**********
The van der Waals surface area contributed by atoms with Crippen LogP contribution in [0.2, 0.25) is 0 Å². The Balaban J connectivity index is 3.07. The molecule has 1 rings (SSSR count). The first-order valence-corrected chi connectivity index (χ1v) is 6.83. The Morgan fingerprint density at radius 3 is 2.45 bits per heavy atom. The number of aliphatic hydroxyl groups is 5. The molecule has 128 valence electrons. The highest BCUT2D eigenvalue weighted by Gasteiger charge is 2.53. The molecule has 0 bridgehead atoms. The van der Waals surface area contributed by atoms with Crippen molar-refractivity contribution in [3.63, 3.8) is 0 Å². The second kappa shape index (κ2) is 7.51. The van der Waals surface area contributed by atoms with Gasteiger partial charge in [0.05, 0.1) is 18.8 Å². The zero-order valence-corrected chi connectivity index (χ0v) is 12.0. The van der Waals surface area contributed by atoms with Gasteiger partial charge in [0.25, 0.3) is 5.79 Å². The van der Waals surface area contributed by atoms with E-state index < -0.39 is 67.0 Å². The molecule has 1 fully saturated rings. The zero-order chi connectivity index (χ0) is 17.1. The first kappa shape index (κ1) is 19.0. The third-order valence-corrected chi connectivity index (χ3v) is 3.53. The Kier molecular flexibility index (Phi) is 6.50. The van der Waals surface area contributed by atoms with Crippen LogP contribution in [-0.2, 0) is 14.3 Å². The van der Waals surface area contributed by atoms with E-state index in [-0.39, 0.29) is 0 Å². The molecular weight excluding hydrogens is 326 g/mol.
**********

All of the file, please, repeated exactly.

The van der Waals surface area contributed by atoms with Crippen LogP contribution in [0.2, 0.25) is 0 Å². The Balaban J connectivity index is 3.07. The molecule has 1 rings (SSSR count). The first-order valence-corrected chi connectivity index (χ1v) is 6.83. The Morgan fingerprint density at radius 3 is 2.45 bits per heavy atom. The number of aliphatic hydroxyl groups is 5. The molecule has 128 valence electrons. The highest BCUT2D eigenvalue weighted by Gasteiger charge is 2.53. The molecule has 0 bridgehead atoms. The van der Waals surface area contributed by atoms with Crippen molar-refractivity contribution in [3.63, 3.8) is 0 Å². The second kappa shape index (κ2) is 7.51. The van der Waals surface area contributed by atoms with Gasteiger partial charge in [0.05, 0.1) is 18.8 Å². The zero-order valence-corrected chi connectivity index (χ0v) is 12.0. The van der Waals surface area contributed by atoms with Gasteiger partial charge in [0.25, 0.3) is 5.79 Å². The van der Waals surface area contributed by atoms with E-state index < -0.39 is 67.0 Å². The molecule has 1 fully saturated rings. The zero-order chi connectivity index (χ0) is 17.1. The first kappa shape index (κ1) is 19.0. The third-order valence-corrected chi connectivity index (χ3v) is 3.53. The Kier molecular flexibility index (Phi) is 6.50. The van der Waals surface area contributed by atoms with Crippen LogP contribution in [-0.2, 0) is 14.3 Å². The van der Waals surface area contributed by atoms with E-state index in [-0.39, 0.29) is 0 Å². The molecular weight excluding hydrogens is 326 g/mol.